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At current rates it could take more than 100 years to complete essential building of homes, schools and health facilities in Gaza unless the Israeli blockade is lifted, Oxfam warned today as new figures show the amount of vital construction materials entering Gaza dropped last month.
Less that 0.25 percent of the truckloads of essential construction materials needed have entered Gaza in the past three months. Six months since the end of the conflict, the situation in Gaza is becoming increasingly desperate. Oxfam is calling for an urgent end to the blockade of Gaza, which has now been in place for nearly eight years.
Gaza needs more than 800,000 truckloads of construction materials to build homes, schools, health facilities and other infrastructure required after repeated conflicts and years of blockade, according to aid agencies on the ground. Yet, in January only 579 such trucks entered Gaza. This is even less than the 795 trucks that entered the previous month. Around 100,000 people - more than half of them children - are still living in shelters, temporary accommodation or with extended family after their homes were destroyed. Tens of thousands more families are living in badly damaged homes.
Catherine Essoyan, Oxfam's Regional Director, said: "Only an end to the blockade of Gaza will ensure that people can rebuild their lives. Families have been living in homes without roofs, walls or windows for the past six months. Many have just six hours of electricity a day and are without running water. Every day that people are unable to build is putting more lives at risk. It is utterly deplorable that the international community is once again failing the people of Gaza when they need it most."
"No progress" in talks
There has been no progress on substantive talks on a long-term solution to the crisis in Gaza, which were supposed to happen after the ceasefire. Oxfam calls on both sides to proactively seek a peaceful resolution, including an end to the Israeli blockade which remains firmly in place and continues to have a devastating impact on people in Gaza. Growing tensions within the Palestinian unity government are also exacerbating the situation in Gaza.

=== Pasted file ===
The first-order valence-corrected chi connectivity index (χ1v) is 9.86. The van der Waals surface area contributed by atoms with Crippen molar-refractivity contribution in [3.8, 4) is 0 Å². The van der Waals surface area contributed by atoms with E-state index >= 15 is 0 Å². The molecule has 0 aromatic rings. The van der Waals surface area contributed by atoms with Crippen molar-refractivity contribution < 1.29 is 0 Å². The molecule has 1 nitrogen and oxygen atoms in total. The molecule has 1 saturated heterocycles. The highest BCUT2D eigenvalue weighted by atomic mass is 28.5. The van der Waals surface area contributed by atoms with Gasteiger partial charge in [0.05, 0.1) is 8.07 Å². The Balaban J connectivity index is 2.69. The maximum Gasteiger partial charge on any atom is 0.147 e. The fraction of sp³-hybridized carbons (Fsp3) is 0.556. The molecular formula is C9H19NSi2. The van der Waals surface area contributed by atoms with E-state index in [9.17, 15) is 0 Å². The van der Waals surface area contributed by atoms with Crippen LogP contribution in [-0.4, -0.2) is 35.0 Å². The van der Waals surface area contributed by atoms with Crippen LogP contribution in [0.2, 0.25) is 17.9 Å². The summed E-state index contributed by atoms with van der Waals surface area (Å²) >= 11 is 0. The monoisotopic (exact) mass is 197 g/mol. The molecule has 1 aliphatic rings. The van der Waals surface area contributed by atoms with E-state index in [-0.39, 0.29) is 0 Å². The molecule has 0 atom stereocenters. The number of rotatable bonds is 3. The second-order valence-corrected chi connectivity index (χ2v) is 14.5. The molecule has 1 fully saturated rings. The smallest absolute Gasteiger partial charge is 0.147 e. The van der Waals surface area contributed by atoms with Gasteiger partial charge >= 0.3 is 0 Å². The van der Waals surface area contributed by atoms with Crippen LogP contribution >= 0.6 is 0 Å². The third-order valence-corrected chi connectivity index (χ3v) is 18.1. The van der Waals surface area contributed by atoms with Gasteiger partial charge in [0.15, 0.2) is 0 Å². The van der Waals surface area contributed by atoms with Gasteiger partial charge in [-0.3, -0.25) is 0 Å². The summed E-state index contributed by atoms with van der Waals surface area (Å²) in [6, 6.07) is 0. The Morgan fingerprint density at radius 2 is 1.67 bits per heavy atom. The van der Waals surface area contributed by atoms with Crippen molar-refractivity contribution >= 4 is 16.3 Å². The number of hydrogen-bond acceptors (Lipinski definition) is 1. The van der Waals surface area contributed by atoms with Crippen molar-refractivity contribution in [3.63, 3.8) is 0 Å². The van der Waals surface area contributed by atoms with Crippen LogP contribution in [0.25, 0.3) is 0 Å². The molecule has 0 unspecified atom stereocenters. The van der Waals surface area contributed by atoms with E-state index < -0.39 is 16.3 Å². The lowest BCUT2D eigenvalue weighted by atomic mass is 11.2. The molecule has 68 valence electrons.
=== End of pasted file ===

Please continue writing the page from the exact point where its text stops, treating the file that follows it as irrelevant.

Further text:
Under the blockade, exports of agricultural produce from Gaza have fallen in the last year to just 2.7 percent of the level before the blockade was imposed. Fishermen are still restricted to an enforced fishing limit of six nautical miles – far short of where most fish are - and farmers are restricted from accessing much of the most fertile farmland. Gaza continues to be separated from the West Bank, and most people are still prevented from leaving. The border with Egypt has also been shut for most of the past two months, preventing thousands of people from travelling.
As needs grow, Oxfam and partners are providing safe water, food vouchers and healthcare in communities throughout Gaza.
Notes to editors
- The multi-agency Shelter Cluster and the UN have estimated that Gaza needs around 800,000 truckloads of "ABC" construction materials for housing. "ABCs" are the most essential construction materials - aggregates, steel bars and cement. This figure includes repairs to homes damaged in the recent 2014 conflict, during which more than 16,000 homes were destroyed or made uninhabitable and more than 133,000 homes were damaged; as well as thousands of homes that were destroyed and never rebuilt in previous conflicts, and needs due to the natural growth in Gaza's population during nearly eight years of blockade. In this time the population has grown by more than 300,000 people. In addition, Gaza needs more than 200 new schools, health facilities and other infrastructure.
- According to figures collected by Oxfam partner PalTrade, and matched by international agencies, in January only 595 trucks of ABC materials entered Gaza, compared to 795 trucks in December 2014 and 287 in November 2014. This means that only 1,661 trucks of ABCs have entered Gaza in the three full months since the international donor conference for rebuilding Gaza in Cairo in October 2014. At this quarterly rate it would take more than 100 years to reach the above total of trucks.
- For more information on the situation in Gaza, see Oxfam's monthly update http://eepurl.com/be18xf